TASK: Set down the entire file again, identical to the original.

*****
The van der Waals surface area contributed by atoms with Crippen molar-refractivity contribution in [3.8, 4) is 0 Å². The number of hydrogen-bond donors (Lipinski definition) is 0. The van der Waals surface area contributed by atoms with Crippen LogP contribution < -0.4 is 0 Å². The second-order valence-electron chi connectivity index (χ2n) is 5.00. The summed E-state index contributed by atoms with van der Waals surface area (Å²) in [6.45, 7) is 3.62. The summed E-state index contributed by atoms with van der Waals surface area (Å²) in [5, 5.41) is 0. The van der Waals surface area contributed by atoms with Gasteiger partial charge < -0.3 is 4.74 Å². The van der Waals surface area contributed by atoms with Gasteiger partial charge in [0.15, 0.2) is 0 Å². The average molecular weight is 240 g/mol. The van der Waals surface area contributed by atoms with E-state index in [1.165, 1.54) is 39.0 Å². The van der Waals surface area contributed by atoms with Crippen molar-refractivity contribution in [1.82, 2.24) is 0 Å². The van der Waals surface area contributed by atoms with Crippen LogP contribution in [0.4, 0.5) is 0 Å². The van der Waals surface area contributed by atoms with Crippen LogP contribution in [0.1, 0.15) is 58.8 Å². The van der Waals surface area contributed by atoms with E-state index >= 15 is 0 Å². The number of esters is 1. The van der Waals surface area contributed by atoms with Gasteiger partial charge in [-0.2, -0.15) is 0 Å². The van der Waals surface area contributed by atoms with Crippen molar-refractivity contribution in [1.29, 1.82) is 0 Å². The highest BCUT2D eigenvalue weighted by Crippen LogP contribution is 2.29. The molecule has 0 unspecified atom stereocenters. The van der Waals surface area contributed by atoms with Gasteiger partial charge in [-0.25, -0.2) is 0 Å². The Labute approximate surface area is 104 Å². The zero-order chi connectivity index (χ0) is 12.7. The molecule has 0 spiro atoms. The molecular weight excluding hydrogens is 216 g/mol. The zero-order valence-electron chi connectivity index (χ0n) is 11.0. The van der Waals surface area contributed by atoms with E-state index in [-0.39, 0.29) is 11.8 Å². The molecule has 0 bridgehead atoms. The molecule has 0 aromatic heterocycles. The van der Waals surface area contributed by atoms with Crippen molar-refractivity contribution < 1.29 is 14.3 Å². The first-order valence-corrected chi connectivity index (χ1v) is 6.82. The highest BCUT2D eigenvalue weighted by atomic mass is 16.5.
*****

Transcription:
The van der Waals surface area contributed by atoms with Crippen molar-refractivity contribution in [3.8, 4) is 0 Å². The number of hydrogen-bond donors (Lipinski definition) is 0. The van der Waals surface area contributed by atoms with Crippen LogP contribution < -0.4 is 0 Å². The second-order valence-electron chi connectivity index (χ2n) is 5.00. The summed E-state index contributed by atoms with van der Waals surface area (Å²) in [6.45, 7) is 3.62. The summed E-state index contributed by atoms with van der Waals surface area (Å²) in [5, 5.41) is 0. The van der Waals surface area contributed by atoms with Gasteiger partial charge < -0.3 is 4.74 Å². The van der Waals surface area contributed by atoms with Gasteiger partial charge in [0.15, 0.2) is 0 Å². The average molecular weight is 240 g/mol. The van der Waals surface area contributed by atoms with E-state index in [1.165, 1.54) is 39.0 Å². The van der Waals surface area contributed by atoms with Crippen molar-refractivity contribution in [1.82, 2.24) is 0 Å². The van der Waals surface area contributed by atoms with Crippen LogP contribution in [0.4, 0.5) is 0 Å². The van der Waals surface area contributed by atoms with Crippen LogP contribution in [0.1, 0.15) is 58.8 Å². The van der Waals surface area contributed by atoms with E-state index >= 15 is 0 Å². The number of esters is 1. The van der Waals surface area contributed by atoms with Gasteiger partial charge in [-0.2, -0.15) is 0 Å². The van der Waals surface area contributed by atoms with Crippen molar-refractivity contribution in [1.29, 1.82) is 0 Å². The highest BCUT2D eigenvalue weighted by Crippen LogP contribution is 2.29. The molecule has 0 unspecified atom stereocenters. The van der Waals surface area contributed by atoms with Gasteiger partial charge in [-0.25, -0.2) is 0 Å². The Labute approximate surface area is 104 Å². The zero-order chi connectivity index (χ0) is 12.7. The molecule has 0 spiro atoms. The molecular weight excluding hydrogens is 216 g/mol. The zero-order valence-electron chi connectivity index (χ0n) is 11.0. The van der Waals surface area contributed by atoms with E-state index in [-0.39, 0.29) is 11.8 Å². The molecule has 0 bridgehead atoms. The molecule has 0 aromatic heterocycles. The van der Waals surface area contributed by atoms with Crippen molar-refractivity contribution < 1.29 is 14.3 Å². The first-order valence-corrected chi connectivity index (χ1v) is 6.82. The highest BCUT2D eigenvalue weighted by atomic mass is 16.5.